The Politcal Surveyor: Managing Federal Land Data

May_2013_44Since the 113th Congress convened in January, data management has been the topic of congressional hearings and a Government Accountability Office (GAO) report. The data in question is on real property the federal government owns as well as current, accurate, and accessible data necessary for responsible management of both land and buildings.

Information on what the government owns, where it is located, and the value of the property not only provides opportunities to create revenue through disposal, it facilitates better stewardship of publicly owned property and the elimination of the wasteful spending.

Members of Congress are beginning to understand the role surveying and mapping can play in identifying federal property and locating it in a geographic information system (GIS) so that the information can be accessed, used, and visualized. 

A 2011 report by the inspector general of the Department of the Interior found that one million miles of Bureau of Land Management surveys are out of date or inaccurate, causing millions of dollars to be lost in government revenue from royalties and fees from public land activities that could otherwise take place if surveys were current and accurate, providing further evidence of the need for a federal land cadastre.

During a March, 2013 hearing of the House Appropriations Committee, representative Kevin Yoder (R-KS) asked Dan Tangherlini, the acting administrator of the General Services Administration (GSA), if there is a central database for real property management. Tangherlini said that while GSA manages the Federal Real Property Profile, the agency can only verify the accuracy of the data of GSA’s own properties in the database, which account for just 10 percent of the total. There are more than 834,000 buildings and structures managed by federal agencies that are reported to the FRPP.

May_2013_45According to a 2011 GAO report, in fiscal year 2009, 23 agencies (including the Department of Defense) reported more than 45,000 underutilized buildings that cost taxpayers $1.6 billion per year to operate.

At another House hearing, held by the House Committee on Oversight and Government Reform, Subcommittee on Government Operations, Leonard Gilroy, director for Government Reform for Reason Foundation, said “The federal government should consider partnering with the private sector to acquire commercially available geospatial services where possible, rather than trying to build them in-house.” 

The Federal Land Asset Inventory Reform (FLAIR) Act, H.R. 916, has once again been introduced in the Congress to address two issues: 1) the lack of a current, accurate, GIS-based inventory of all federal real property and 2) the hundreds of duplicate, non-interoperable, out-of-date, and inaccurate real property inventories maintained by numerous federal agencies. Representatives Ron Kind (D-WI) and Rob Bishop (R-UT) introduced the bi-partisan bill to develop a current, accurate cadastre to inventory all federal real property.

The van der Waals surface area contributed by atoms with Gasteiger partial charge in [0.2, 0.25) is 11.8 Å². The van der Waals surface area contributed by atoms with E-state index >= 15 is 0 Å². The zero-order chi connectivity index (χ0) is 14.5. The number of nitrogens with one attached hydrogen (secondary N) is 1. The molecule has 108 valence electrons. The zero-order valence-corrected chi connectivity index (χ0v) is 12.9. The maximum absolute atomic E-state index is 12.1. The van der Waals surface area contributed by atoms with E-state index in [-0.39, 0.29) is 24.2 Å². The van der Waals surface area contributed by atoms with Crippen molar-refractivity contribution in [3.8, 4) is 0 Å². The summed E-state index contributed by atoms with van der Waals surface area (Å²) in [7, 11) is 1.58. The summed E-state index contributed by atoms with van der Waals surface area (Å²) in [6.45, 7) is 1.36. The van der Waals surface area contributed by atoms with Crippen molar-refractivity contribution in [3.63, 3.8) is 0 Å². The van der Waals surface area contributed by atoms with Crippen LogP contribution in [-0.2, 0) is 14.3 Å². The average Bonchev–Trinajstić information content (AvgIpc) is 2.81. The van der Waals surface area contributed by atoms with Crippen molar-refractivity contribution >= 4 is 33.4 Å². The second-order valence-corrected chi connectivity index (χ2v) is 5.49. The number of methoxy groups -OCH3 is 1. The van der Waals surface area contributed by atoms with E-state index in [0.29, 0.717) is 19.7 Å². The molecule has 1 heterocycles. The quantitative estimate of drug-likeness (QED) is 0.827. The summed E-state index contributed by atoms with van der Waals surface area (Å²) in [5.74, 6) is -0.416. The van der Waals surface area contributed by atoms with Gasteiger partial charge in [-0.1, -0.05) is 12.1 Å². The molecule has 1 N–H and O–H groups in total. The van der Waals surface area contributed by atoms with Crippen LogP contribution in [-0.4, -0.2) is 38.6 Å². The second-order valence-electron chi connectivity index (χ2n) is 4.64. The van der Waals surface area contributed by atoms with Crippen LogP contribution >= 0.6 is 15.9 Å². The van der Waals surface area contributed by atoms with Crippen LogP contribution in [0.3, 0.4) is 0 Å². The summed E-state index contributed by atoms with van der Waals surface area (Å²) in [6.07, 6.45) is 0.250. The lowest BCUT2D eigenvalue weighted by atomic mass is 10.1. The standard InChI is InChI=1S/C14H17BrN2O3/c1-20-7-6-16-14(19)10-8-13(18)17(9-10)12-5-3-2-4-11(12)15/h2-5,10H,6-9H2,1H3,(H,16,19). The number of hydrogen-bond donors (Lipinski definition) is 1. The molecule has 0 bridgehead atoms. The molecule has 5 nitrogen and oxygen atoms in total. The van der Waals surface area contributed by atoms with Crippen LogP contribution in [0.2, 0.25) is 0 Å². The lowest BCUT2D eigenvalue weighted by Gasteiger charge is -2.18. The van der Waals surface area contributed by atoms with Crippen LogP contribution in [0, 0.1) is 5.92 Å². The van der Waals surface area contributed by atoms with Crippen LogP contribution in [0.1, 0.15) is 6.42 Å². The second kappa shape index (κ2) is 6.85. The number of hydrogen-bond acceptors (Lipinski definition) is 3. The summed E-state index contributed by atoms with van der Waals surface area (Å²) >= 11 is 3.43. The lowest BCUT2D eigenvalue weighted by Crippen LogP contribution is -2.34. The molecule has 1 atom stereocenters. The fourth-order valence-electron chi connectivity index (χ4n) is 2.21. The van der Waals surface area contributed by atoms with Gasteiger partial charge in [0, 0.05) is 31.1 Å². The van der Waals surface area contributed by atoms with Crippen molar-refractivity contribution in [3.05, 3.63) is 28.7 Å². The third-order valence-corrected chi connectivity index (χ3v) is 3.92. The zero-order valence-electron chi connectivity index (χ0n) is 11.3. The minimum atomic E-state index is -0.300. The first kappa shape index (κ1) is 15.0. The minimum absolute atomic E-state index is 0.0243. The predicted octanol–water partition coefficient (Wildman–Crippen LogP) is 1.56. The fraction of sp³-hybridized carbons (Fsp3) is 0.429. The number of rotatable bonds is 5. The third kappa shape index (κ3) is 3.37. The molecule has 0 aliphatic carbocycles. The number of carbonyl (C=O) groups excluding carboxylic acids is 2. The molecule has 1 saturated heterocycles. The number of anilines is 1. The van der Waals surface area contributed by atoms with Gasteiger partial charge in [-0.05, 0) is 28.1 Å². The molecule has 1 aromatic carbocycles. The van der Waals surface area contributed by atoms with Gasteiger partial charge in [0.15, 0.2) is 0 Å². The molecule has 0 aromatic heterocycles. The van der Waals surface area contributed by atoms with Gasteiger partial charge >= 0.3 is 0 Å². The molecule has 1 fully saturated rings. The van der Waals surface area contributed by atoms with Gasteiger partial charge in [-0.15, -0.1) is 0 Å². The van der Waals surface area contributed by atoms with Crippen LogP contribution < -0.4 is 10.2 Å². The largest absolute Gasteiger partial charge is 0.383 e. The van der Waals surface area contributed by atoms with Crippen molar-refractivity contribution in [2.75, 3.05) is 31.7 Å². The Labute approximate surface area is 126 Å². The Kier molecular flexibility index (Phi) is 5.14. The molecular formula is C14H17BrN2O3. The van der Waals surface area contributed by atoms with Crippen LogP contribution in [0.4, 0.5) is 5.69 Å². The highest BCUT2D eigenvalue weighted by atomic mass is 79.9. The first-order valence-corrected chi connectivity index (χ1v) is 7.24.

Rep. Bishop said, “In an era where technological advancements are made on an almost daily basis, it makes no sense that we don’t have an accurate and up-to-date database of our federal lands and infrastructure. Outdated inventories and inaccurate data waste time and taxpayer dollars. If I can view the streets of a tiny town in Germany on Google maps as though I were standing there in person, I should, at the very least, be able to find a comprehensive, accurate, online listing of our country’s public land assets. I think the American people would be surprised by the fact that this doesn’t already exist.”
Rep. Kind said, “The FLAIR Act is an effective government reform bill that will utilize [GIS] technology to help capture information about federal property. The bill also improves data management to help eliminate fraud, waste and redundancies….” 

Previous introductions of the FLAIR Act have earned the support of organizations including MAPPS, the National States Geographic Information Council, and the National Society for Professional Surveyors. The bill was endorsed in a National Research Council/National Academy of Sciences report, “National Land Parcel Data: A Vision for the Future,” which in turn has been endorsed by the Coalition of Geospatial Organizations and the National Geospatial Advisory Committee.

MAPPS members promoted the FLAIR Act in Congress during the association’s annual federal programs conference, held March 12-13 in Washington, DC. Through meetings with members of Congress, nine representatives joined the bill as cosponsors—Mark Amodei (R-NV), Marsha Blackburn (R-TN), Earl Blumenauer (D-OR), Jason Chaffetz (R-UT), Mike Coffman (R-CO), Bill Johnson (R-OH), Walter Jones (R-NC), Michael Michaud (D-ME), Steve Pearce (R-NM), David Price (D-NC), and Don Young (R-AK). A Senate bill will soon be introduced by senator Orrin Hatch (R-UT).

There is no greater example of data management than having accurate boundary and location data of real estate. The federal government should follow the lead of states such as Georgia, Ohio, Oklahoma, and Virginia that have developed comprehensive real property inventories to more accurately manage their land assets. The geospatial products, services, and technologies available today to federal, state, and local governments allow for effective management to develop real property inventories and analyze the information to determine if that property can be used more efficiently or divested to create revenue to help depleted budgets.


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